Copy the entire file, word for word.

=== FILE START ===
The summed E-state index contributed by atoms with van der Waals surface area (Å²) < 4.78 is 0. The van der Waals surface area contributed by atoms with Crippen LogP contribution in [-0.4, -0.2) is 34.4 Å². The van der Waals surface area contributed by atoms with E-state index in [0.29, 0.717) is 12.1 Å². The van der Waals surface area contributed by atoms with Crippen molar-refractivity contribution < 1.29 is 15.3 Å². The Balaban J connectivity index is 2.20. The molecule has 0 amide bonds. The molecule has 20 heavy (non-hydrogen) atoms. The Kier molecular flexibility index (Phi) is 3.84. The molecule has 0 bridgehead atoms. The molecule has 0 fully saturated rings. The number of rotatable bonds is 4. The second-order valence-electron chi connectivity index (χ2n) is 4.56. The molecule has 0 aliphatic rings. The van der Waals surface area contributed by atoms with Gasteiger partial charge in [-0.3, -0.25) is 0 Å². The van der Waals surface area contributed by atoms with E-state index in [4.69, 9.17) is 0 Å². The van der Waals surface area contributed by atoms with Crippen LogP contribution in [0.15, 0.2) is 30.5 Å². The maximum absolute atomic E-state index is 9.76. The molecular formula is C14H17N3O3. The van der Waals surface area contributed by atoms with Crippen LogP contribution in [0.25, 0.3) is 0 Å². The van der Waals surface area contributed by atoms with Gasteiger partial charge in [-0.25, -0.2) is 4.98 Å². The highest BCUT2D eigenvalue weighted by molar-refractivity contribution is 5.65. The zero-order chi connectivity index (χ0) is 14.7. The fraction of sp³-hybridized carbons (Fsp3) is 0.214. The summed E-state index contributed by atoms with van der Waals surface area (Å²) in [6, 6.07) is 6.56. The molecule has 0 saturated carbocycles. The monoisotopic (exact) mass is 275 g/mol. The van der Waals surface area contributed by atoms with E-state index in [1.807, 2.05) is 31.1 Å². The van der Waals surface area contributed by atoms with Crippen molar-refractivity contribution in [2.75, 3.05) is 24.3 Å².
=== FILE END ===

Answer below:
The summed E-state index contributed by atoms with van der Waals surface area (Å²) < 4.78 is 0. The van der Waals surface area contributed by atoms with Crippen LogP contribution in [-0.4, -0.2) is 34.4 Å². The van der Waals surface area contributed by atoms with E-state index in [0.29, 0.717) is 12.1 Å². The van der Waals surface area contributed by atoms with Crippen molar-refractivity contribution < 1.29 is 15.3 Å². The Balaban J connectivity index is 2.20. The molecule has 0 amide bonds. The molecule has 20 heavy (non-hydrogen) atoms. The Kier molecular flexibility index (Phi) is 3.84. The molecule has 0 bridgehead atoms. The molecule has 0 fully saturated rings. The number of rotatable bonds is 4. The second-order valence-electron chi connectivity index (χ2n) is 4.56. The molecule has 0 aliphatic rings. The van der Waals surface area contributed by atoms with Gasteiger partial charge in [-0.3, -0.25) is 0 Å². The van der Waals surface area contributed by atoms with E-state index in [4.69, 9.17) is 0 Å². The van der Waals surface area contributed by atoms with Crippen LogP contribution in [0.15, 0.2) is 30.5 Å². The maximum absolute atomic E-state index is 9.76. The molecular formula is C14H17N3O3. The van der Waals surface area contributed by atoms with Crippen LogP contribution in [0.25, 0.3) is 0 Å². The van der Waals surface area contributed by atoms with Gasteiger partial charge in [-0.25, -0.2) is 4.98 Å². The highest BCUT2D eigenvalue weighted by molar-refractivity contribution is 5.65. The zero-order chi connectivity index (χ0) is 14.7. The fraction of sp³-hybridized carbons (Fsp3) is 0.214. The summed E-state index contributed by atoms with van der Waals surface area (Å²) in [6, 6.07) is 6.56. The molecule has 0 saturated carbocycles. The monoisotopic (exact) mass is 275 g/mol. The van der Waals surface area contributed by atoms with E-state index in [1.807, 2.05) is 31.1 Å². The van der Waals surface area contributed by atoms with Crippen molar-refractivity contribution in [2.75, 3.05) is 24.3 Å².